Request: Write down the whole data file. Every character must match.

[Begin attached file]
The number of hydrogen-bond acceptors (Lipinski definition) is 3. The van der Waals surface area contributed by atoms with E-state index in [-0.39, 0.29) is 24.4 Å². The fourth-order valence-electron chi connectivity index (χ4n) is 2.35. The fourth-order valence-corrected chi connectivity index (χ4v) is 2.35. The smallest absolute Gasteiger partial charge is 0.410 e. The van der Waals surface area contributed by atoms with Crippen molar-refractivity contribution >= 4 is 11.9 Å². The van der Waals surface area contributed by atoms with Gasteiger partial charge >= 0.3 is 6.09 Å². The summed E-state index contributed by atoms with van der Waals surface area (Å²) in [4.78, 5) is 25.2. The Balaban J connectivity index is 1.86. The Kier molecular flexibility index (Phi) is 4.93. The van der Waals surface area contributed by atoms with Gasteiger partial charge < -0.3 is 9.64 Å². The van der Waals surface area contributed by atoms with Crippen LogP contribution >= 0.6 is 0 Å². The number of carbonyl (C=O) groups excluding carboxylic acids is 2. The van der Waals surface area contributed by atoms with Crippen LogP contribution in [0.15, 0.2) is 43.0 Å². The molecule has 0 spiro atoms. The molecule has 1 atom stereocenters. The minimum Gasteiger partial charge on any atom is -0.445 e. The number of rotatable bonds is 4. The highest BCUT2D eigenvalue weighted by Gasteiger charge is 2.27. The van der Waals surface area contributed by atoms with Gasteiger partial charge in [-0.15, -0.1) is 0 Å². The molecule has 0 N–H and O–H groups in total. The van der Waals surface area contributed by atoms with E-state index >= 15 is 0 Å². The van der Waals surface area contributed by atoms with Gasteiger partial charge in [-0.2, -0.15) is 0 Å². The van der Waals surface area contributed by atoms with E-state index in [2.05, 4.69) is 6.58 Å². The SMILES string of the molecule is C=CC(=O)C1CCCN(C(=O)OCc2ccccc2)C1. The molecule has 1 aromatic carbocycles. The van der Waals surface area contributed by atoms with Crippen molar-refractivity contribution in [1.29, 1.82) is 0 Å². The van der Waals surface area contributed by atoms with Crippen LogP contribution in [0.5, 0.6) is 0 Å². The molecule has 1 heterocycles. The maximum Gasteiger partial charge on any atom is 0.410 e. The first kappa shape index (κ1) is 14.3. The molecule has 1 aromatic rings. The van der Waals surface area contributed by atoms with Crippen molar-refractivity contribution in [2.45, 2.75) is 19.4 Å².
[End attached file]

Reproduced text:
The number of hydrogen-bond acceptors (Lipinski definition) is 3. The van der Waals surface area contributed by atoms with E-state index in [-0.39, 0.29) is 24.4 Å². The fourth-order valence-electron chi connectivity index (χ4n) is 2.35. The fourth-order valence-corrected chi connectivity index (χ4v) is 2.35. The smallest absolute Gasteiger partial charge is 0.410 e. The van der Waals surface area contributed by atoms with Crippen molar-refractivity contribution >= 4 is 11.9 Å². The van der Waals surface area contributed by atoms with Gasteiger partial charge >= 0.3 is 6.09 Å². The summed E-state index contributed by atoms with van der Waals surface area (Å²) in [4.78, 5) is 25.2. The Balaban J connectivity index is 1.86. The Kier molecular flexibility index (Phi) is 4.93. The van der Waals surface area contributed by atoms with Gasteiger partial charge < -0.3 is 9.64 Å². The van der Waals surface area contributed by atoms with Crippen LogP contribution >= 0.6 is 0 Å². The number of carbonyl (C=O) groups excluding carboxylic acids is 2. The van der Waals surface area contributed by atoms with Crippen LogP contribution in [0.15, 0.2) is 43.0 Å². The molecule has 0 spiro atoms. The molecule has 1 atom stereocenters. The minimum Gasteiger partial charge on any atom is -0.445 e. The number of rotatable bonds is 4. The highest BCUT2D eigenvalue weighted by Gasteiger charge is 2.27. The van der Waals surface area contributed by atoms with Gasteiger partial charge in [-0.15, -0.1) is 0 Å². The molecule has 0 N–H and O–H groups in total. The van der Waals surface area contributed by atoms with E-state index >= 15 is 0 Å². The van der Waals surface area contributed by atoms with Gasteiger partial charge in [-0.2, -0.15) is 0 Å². The van der Waals surface area contributed by atoms with E-state index in [2.05, 4.69) is 6.58 Å². The SMILES string of the molecule is C=CC(=O)C1CCCN(C(=O)OCc2ccccc2)C1. The molecule has 1 aromatic carbocycles. The van der Waals surface area contributed by atoms with Crippen molar-refractivity contribution in [1.29, 1.82) is 0 Å². The van der Waals surface area contributed by atoms with Crippen LogP contribution in [0.5, 0.6) is 0 Å². The molecule has 1 heterocycles. The maximum Gasteiger partial charge on any atom is 0.410 e. The first kappa shape index (κ1) is 14.3. The molecule has 1 aromatic rings. The van der Waals surface area contributed by atoms with Crippen molar-refractivity contribution in [2.45, 2.75) is 19.4 Å².